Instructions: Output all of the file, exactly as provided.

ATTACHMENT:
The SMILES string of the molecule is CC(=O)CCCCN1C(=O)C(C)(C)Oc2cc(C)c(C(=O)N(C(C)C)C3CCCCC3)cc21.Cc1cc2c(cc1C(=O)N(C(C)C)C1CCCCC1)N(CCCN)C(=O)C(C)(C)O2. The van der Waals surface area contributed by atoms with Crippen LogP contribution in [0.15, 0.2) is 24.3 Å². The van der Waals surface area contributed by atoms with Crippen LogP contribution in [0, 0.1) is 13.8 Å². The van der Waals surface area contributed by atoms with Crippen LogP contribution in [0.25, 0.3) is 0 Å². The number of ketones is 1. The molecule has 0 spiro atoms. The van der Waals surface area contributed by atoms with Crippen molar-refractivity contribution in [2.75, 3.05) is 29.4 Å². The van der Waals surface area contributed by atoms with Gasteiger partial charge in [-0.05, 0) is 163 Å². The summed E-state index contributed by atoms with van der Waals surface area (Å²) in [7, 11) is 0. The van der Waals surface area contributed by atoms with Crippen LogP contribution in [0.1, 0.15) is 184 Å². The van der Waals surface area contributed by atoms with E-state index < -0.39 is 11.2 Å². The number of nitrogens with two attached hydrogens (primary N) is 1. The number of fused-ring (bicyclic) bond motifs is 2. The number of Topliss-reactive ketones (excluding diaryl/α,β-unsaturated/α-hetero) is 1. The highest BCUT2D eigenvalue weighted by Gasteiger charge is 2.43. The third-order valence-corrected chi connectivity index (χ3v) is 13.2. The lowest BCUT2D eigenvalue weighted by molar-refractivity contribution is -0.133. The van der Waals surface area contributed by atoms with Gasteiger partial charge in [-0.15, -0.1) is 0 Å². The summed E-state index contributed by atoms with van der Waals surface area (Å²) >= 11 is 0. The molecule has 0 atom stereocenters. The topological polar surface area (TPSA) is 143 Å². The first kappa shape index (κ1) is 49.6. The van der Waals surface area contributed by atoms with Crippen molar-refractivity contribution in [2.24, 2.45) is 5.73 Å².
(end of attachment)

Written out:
The SMILES string of the molecule is CC(=O)CCCCN1C(=O)C(C)(C)Oc2cc(C)c(C(=O)N(C(C)C)C3CCCCC3)cc21.Cc1cc2c(cc1C(=O)N(C(C)C)C1CCCCC1)N(CCCN)C(=O)C(C)(C)O2. The van der Waals surface area contributed by atoms with Crippen LogP contribution in [0.15, 0.2) is 24.3 Å². The van der Waals surface area contributed by atoms with Crippen LogP contribution in [0, 0.1) is 13.8 Å². The van der Waals surface area contributed by atoms with Crippen LogP contribution in [0.25, 0.3) is 0 Å². The number of ketones is 1. The molecule has 0 spiro atoms. The van der Waals surface area contributed by atoms with Crippen molar-refractivity contribution in [2.75, 3.05) is 29.4 Å². The van der Waals surface area contributed by atoms with Gasteiger partial charge in [-0.05, 0) is 163 Å². The summed E-state index contributed by atoms with van der Waals surface area (Å²) in [7, 11) is 0. The van der Waals surface area contributed by atoms with Crippen LogP contribution in [0.1, 0.15) is 184 Å². The van der Waals surface area contributed by atoms with E-state index < -0.39 is 11.2 Å². The number of nitrogens with two attached hydrogens (primary N) is 1. The number of fused-ring (bicyclic) bond motifs is 2. The number of Topliss-reactive ketones (excluding diaryl/α,β-unsaturated/α-hetero) is 1. The highest BCUT2D eigenvalue weighted by Gasteiger charge is 2.43. The third-order valence-corrected chi connectivity index (χ3v) is 13.2. The lowest BCUT2D eigenvalue weighted by molar-refractivity contribution is -0.133. The van der Waals surface area contributed by atoms with Gasteiger partial charge in [-0.15, -0.1) is 0 Å². The summed E-state index contributed by atoms with van der Waals surface area (Å²) >= 11 is 0. The molecule has 0 atom stereocenters. The topological polar surface area (TPSA) is 143 Å². The first kappa shape index (κ1) is 49.6. The van der Waals surface area contributed by atoms with Crippen molar-refractivity contribution in [2.24, 2.45) is 5.73 Å².